I’ve killed no one, law doesn’t care

Let this man live, the whole world cried
Desmond Tutu, Jimmy Carter
Millions of people were on his side.
Save his life! Make no martyr!

The judge, the governor, the Supreme Court
Watched as the Board made up of five
Turned a blind eye on Troy’s case
Any more time spent was a waste

This is it, no more appeals
This is it, you’re going to die
They won’t make any more deals
Because the system's gone awry

It’s all good, it’s all okay
I’ve made my peace, I’ll feel no pain
I’ll close my eyes and drift away
But don’t you worry, we’ll meet again

Die a senseless death for those who’ve come and gone
Die like a junky, justified with a needle in your arm
Justify his death through eyewitnesses
Witness his demise as if you’ve done no wrong

Sunday, September 11, 2011


Death doesn’t become me

I spent the next day as I had the previous one, crying and drawing blood as I tore at my feet with a key. Every so often I dozed and awoke, my delusional mind hoping for a miracle. Around nine that evening, Uli called.

“I’m in so much pain,” I cried. “I’m so scared!”
Schatz, Schatz, Ich komme bald.” (Dear, I’m coming soon.)
“Hurry, please come. I can’t stand it anymore!”
Uli heard the panic in my voice. I should have gone with her, shouldn’t have let her fly to Miami by herself, he thought. “Call an ambulance! Go to the hospital right away,” Uli said.  “I’ll call the lobby for you. You must go to the hospital immediately.”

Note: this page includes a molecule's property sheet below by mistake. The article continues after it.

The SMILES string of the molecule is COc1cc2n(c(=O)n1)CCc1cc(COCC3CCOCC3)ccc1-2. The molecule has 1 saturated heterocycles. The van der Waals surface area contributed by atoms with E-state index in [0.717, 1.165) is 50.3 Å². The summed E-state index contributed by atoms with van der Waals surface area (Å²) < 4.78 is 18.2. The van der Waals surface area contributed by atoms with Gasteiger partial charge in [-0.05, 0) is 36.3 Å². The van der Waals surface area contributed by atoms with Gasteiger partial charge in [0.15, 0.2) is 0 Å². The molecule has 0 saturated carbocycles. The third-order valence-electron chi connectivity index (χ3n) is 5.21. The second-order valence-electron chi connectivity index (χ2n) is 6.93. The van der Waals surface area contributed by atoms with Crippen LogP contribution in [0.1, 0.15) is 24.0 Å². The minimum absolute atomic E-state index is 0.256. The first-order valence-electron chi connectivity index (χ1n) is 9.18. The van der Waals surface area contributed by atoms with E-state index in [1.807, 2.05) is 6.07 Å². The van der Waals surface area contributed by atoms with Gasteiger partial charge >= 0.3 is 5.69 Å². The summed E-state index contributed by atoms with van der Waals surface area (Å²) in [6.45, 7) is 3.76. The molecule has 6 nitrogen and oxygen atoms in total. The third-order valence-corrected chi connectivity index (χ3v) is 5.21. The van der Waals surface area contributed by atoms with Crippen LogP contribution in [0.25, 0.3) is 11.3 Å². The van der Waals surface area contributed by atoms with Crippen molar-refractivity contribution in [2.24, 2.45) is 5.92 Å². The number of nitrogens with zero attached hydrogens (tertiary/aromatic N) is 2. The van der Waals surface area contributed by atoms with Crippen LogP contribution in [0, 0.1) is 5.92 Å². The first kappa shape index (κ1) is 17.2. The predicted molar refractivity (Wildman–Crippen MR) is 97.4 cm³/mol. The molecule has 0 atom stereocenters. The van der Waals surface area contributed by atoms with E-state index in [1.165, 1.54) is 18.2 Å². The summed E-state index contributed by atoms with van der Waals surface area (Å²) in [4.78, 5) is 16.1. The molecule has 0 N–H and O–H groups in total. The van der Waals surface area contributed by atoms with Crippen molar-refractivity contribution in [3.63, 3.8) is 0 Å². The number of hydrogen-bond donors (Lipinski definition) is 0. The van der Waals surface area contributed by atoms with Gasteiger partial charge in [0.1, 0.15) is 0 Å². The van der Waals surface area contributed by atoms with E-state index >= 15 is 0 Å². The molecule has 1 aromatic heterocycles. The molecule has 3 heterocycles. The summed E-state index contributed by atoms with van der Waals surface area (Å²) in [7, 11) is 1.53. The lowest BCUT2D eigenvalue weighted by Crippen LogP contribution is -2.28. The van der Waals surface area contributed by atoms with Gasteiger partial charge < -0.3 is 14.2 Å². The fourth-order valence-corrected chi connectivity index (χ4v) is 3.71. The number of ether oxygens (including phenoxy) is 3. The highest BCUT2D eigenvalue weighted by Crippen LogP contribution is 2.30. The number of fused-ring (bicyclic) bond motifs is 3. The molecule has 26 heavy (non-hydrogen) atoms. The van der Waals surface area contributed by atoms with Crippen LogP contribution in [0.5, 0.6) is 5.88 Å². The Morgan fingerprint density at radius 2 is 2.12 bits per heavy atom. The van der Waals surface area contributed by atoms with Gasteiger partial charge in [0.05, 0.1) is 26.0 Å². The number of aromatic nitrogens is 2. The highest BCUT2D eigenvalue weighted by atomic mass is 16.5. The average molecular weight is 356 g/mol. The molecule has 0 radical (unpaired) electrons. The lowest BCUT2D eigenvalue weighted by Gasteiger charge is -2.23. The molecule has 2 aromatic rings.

“But Gloria F’s coming. She’s already on the plane. She called and said she’s on her way. I’ll wait for her.”
“Don’t wait! Just go. I’ll call an ambulance.”
“It’s okay, I can catch a taxi in front of the hotel. I’m going.”

Jackson Memorial hospital is in a seedy part of downtown Miami. Crowds of people, mostly Cuban and Haitian, loitered outside the emergency entrance. They smoked and shouted in a cacophony of Cuban Spanish and Patois. I immediately perked up at the sound of foreign languages, but I was too weak to listen to everybody’s conversation the way I usually did. Not this time. Not now.
The emergency room was packed with people slouched in chairs. I’m not waiting. I can’t wait. I walked towards the information desk where a heavy-set African-American lady sat behind a tall counter.

“Where’s hospital admissions please? I’m Dr. Tzakis’ patient,” I said, barely holding it together. My feet didn’t itch anymore. Instead they were on fire.
“What did you say your name was?”
“Gloria Edel.”